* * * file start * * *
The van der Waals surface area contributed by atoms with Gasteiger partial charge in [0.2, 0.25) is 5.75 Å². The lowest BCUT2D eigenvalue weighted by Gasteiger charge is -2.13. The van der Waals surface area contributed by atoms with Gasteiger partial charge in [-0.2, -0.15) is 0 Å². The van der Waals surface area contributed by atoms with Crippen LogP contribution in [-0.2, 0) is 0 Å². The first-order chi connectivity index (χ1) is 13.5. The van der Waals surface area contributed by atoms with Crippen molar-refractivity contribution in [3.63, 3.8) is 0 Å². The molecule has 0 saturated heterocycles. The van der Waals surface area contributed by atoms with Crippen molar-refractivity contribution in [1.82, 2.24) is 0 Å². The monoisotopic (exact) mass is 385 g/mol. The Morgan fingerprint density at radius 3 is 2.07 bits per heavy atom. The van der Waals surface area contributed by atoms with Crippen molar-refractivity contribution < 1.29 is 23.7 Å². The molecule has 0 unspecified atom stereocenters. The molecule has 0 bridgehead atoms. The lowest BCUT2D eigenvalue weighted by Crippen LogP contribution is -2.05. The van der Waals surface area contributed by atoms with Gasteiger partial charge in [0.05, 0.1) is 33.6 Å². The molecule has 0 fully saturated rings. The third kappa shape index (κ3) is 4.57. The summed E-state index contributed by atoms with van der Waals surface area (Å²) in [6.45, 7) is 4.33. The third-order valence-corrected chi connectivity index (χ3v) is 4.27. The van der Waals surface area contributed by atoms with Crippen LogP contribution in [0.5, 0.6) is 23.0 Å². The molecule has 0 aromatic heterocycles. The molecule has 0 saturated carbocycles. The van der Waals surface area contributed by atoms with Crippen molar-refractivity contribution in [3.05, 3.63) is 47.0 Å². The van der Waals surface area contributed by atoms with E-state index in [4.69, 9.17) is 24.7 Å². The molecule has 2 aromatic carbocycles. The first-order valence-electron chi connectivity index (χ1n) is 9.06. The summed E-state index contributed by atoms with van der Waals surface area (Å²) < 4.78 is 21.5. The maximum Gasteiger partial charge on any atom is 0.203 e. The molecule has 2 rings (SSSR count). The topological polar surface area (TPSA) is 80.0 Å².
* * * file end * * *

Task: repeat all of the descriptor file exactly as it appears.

The van der Waals surface area contributed by atoms with Gasteiger partial charge in [0.2, 0.25) is 5.75 Å². The lowest BCUT2D eigenvalue weighted by Gasteiger charge is -2.13. The van der Waals surface area contributed by atoms with Gasteiger partial charge in [-0.2, -0.15) is 0 Å². The van der Waals surface area contributed by atoms with Crippen LogP contribution in [-0.2, 0) is 0 Å². The first-order chi connectivity index (χ1) is 13.5. The van der Waals surface area contributed by atoms with Crippen molar-refractivity contribution in [3.63, 3.8) is 0 Å². The molecule has 0 saturated heterocycles. The van der Waals surface area contributed by atoms with Crippen molar-refractivity contribution in [1.82, 2.24) is 0 Å². The monoisotopic (exact) mass is 385 g/mol. The Morgan fingerprint density at radius 3 is 2.07 bits per heavy atom. The van der Waals surface area contributed by atoms with Crippen molar-refractivity contribution < 1.29 is 23.7 Å². The molecule has 0 unspecified atom stereocenters. The molecule has 0 bridgehead atoms. The lowest BCUT2D eigenvalue weighted by Crippen LogP contribution is -2.05. The van der Waals surface area contributed by atoms with Gasteiger partial charge in [0.05, 0.1) is 33.6 Å². The molecule has 0 fully saturated rings. The third kappa shape index (κ3) is 4.57. The summed E-state index contributed by atoms with van der Waals surface area (Å²) in [6.45, 7) is 4.33. The third-order valence-corrected chi connectivity index (χ3v) is 4.27. The van der Waals surface area contributed by atoms with Crippen LogP contribution in [0.5, 0.6) is 23.0 Å². The molecule has 0 aromatic heterocycles. The molecule has 0 saturated carbocycles. The van der Waals surface area contributed by atoms with Crippen molar-refractivity contribution in [3.05, 3.63) is 47.0 Å². The van der Waals surface area contributed by atoms with E-state index in [4.69, 9.17) is 24.7 Å². The molecule has 2 aromatic carbocycles. The first-order valence-electron chi connectivity index (χ1n) is 9.06. The summed E-state index contributed by atoms with van der Waals surface area (Å²) < 4.78 is 21.5. The maximum Gasteiger partial charge on any atom is 0.203 e. The molecule has 2 rings (SSSR count). The topological polar surface area (TPSA) is 80.0 Å².